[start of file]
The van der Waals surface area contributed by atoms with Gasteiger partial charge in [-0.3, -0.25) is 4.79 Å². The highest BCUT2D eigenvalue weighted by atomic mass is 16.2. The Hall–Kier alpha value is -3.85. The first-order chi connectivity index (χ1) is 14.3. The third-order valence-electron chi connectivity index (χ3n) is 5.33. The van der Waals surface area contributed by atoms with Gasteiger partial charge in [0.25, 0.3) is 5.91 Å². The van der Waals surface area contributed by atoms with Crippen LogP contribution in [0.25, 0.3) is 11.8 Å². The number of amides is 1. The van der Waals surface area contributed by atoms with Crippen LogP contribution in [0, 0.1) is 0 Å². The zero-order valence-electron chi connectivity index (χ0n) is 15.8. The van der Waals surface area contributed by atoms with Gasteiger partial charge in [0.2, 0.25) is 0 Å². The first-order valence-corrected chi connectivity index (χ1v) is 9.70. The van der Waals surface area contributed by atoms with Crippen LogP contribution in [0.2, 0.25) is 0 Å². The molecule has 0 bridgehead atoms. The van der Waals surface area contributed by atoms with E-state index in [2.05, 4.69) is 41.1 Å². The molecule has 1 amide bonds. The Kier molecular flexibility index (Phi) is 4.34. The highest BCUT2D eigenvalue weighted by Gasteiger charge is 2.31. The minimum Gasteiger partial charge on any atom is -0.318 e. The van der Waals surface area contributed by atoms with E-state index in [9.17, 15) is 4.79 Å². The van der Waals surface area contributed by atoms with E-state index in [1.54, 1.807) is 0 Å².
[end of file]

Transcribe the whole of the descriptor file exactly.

The van der Waals surface area contributed by atoms with Gasteiger partial charge in [-0.3, -0.25) is 4.79 Å². The highest BCUT2D eigenvalue weighted by atomic mass is 16.2. The Hall–Kier alpha value is -3.85. The first-order chi connectivity index (χ1) is 14.3. The third-order valence-electron chi connectivity index (χ3n) is 5.33. The van der Waals surface area contributed by atoms with Gasteiger partial charge in [0.25, 0.3) is 5.91 Å². The van der Waals surface area contributed by atoms with Crippen LogP contribution in [0.25, 0.3) is 11.8 Å². The number of amides is 1. The van der Waals surface area contributed by atoms with Crippen LogP contribution in [0, 0.1) is 0 Å². The zero-order valence-electron chi connectivity index (χ0n) is 15.8. The van der Waals surface area contributed by atoms with Gasteiger partial charge in [0.2, 0.25) is 0 Å². The first-order valence-corrected chi connectivity index (χ1v) is 9.70. The van der Waals surface area contributed by atoms with Crippen LogP contribution in [0.2, 0.25) is 0 Å². The molecule has 0 bridgehead atoms. The van der Waals surface area contributed by atoms with E-state index in [2.05, 4.69) is 41.1 Å². The molecule has 1 amide bonds. The Kier molecular flexibility index (Phi) is 4.34. The highest BCUT2D eigenvalue weighted by Gasteiger charge is 2.31. The minimum Gasteiger partial charge on any atom is -0.318 e. The van der Waals surface area contributed by atoms with E-state index in [9.17, 15) is 4.79 Å². The van der Waals surface area contributed by atoms with E-state index in [1.54, 1.807) is 0 Å².